Michael Powell is the director of such film as The Red Shoes (Powell 1948), The Life and Death of Colonel Blimp (Powell 1943), A Matter of Life and Death (Powell 1946), as well as Peeping Tom (Powell 1960); which will be the focus of much of this essay. Peeping Tom was released in 1960, three months prior to Alfred Hitchcock’s adaptation of Psycho (Hitchcock 1960). This is relevant because the two films shared and explored similar themes of sex, murder, voyeurism, and put the audience in league with the killer who was the star of the show. Psycho elevated Hitchcock’s fame, Peeping Tom however, effectively derailed Michael Powell’s career permanently. This paper will focus on Powell’s influence in the psychological thriller and horror film genre.
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Powell started out in film as the proverbial “gofer” for a number of different productions moving up the ranks until he worked with Alfred Hitchcock as an on set still photographer. He and Hitchcock became friends in this time and remained friends for the remainder of Hitchcock’s life. Powell moved into scriptwriting for a time and eventually teamed up with Jerry Jackson to produce derisively called “quota quickies”. Powell directed several of these films honing his directing skills.
Powell met Emeric Pressburger when he was hired to fix The Spy in Black (Powell, 1939). The script was apparently very faithful to the book but interminably boring. Pressburger was hired and gave a new take on the film which impressed everyone in the room and ended up being made. This cemented The Archers as filmmakers who were very good at what they each did and had a great amount of respect for each other. Powell and Pressburger shared writing and directing credit for the majority of their films because they realized how important their collaboration was to the overall project. (Lazar) After a highly successful run of critical hits the movies started to become less successful, Powell and Pressburger decided to part ways in 1956 to pursue their careers individually. (Millar)
Powell’s Peeping Tom was critically reviled upon its release in 1960, but reconsideration in the following years have heralded it as a groundbreaking film on par with many of Powell’s previous films made as part of The Archers. The list of celebrators of their work together reads like a who’s who list of celebrated and groundbreaking modern film makers. Martin Scorsese, Francis Ford Coppola, and George A. Romero are a few of Powell’s most vocal fans. (Crook) The influence of his films, and Peeping Tom in particular, can be witnessed in many other celebrated filmmakers work even though direct reference is not given to Powell.
Peeping Tom tells the story of Mark Lewis, a focus puller nobody for an unnamed studio and nude photographer for girlie magazines on the side. Mark is generally nice guy and dreams of making his own films and has begun by filming murders that he commits via a stiletto blade on the leg of the tripod for his beloved Bolex portable camera. He calls his project a documentary and watches in ecstasy every night at home rising and falling with the rhythm of terror playing out across his unwilling actresses’ faces. Mark has a semi-romantic relationship with his neighbor and he promises that she will never be photographed by his camera. Upon finding one of his gruesome sets the police that have been tracking the hidden maniac close in on him. He admits to Helen that he murdered all the women and is now going to film his finale. He reveals that his camera has a mirror attached to the front so as his victims were dying they could see their own expressions of terror as their life drained from them.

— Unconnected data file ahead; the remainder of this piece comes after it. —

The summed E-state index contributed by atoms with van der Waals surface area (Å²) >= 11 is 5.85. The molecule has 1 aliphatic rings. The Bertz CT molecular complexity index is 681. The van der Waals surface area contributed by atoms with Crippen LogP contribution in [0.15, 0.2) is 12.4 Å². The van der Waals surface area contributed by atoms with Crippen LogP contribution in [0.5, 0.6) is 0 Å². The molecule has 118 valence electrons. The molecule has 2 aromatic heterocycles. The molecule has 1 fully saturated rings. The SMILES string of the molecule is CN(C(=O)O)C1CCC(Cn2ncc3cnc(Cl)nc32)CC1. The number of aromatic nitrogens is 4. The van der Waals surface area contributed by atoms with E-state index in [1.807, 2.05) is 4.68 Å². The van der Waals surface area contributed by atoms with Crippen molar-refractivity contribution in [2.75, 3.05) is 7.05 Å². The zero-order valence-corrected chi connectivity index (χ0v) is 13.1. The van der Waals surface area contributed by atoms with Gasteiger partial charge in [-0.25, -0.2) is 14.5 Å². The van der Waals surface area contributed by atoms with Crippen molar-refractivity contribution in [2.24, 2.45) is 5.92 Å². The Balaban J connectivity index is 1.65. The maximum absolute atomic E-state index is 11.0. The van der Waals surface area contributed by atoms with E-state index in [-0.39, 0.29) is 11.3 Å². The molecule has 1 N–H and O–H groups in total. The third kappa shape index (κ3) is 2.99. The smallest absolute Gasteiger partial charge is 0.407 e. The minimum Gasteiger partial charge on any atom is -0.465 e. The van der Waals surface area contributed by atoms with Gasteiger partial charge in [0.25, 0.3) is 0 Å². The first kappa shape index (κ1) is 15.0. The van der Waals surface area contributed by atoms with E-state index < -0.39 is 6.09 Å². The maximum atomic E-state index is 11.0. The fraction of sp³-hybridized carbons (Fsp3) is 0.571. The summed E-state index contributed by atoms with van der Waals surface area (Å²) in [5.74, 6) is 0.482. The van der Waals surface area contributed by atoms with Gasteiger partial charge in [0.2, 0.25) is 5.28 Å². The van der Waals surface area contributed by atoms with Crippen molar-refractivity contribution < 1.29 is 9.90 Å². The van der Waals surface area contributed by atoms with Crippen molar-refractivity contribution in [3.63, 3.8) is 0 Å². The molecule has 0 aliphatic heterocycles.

The film was despised possibly because it removed a barrier of sorts between the audience and the mayhem on screen, making the audience implicit in the deaths. It was the original filmic variation on Gladiator’s (Scott, 2000) “Are you not entertained?” cry by Maximus after he brutally kills for his life and the audience’s entertainment. This removal of that barrier opened up a new avenue of storytelling in making a monster in human form. Audiences had previously been sympathetic toward monsters before such as in King Kong (Cooper/Shoedsack, 1933), but not often before had the monster been a human, as well as the main character the audience was supposed to follow, much less from a celebrated and revered director such as Powell.
This, along with Psycho, gave rise to the sympathetic serial killer and in some ways the slasher subgenre of horror although these films were touted as “psychological thrillers”. Due to the bad reputation of the film it was little seen in the United States But still had large influence over those who saw it and the films that were made in the meantime such as The Texas Chainsaw Massacre (Hooper, 1974) which used documentary style of filming recalling the implication of audience complicity in the horrors we see on screen. Another is Black Christmas (Clark, 1974) which opens with a shot from the killer’s point of view watching the sorority house he is about to terrorize. Halloween (Carpenter, 1978) with its stalk and slash style of filming from Michael Meyers point of view is yet another that could arguably have been influenced by Powell’s film. Martin Scorsese had a print of Peeping Tom restored and re-released in 1979 which lead to an avalanche of slasher type films in the 1980’s with varying degrees of quality to try to satiate the audiences need for the blood of young people. (Thompson and Christie)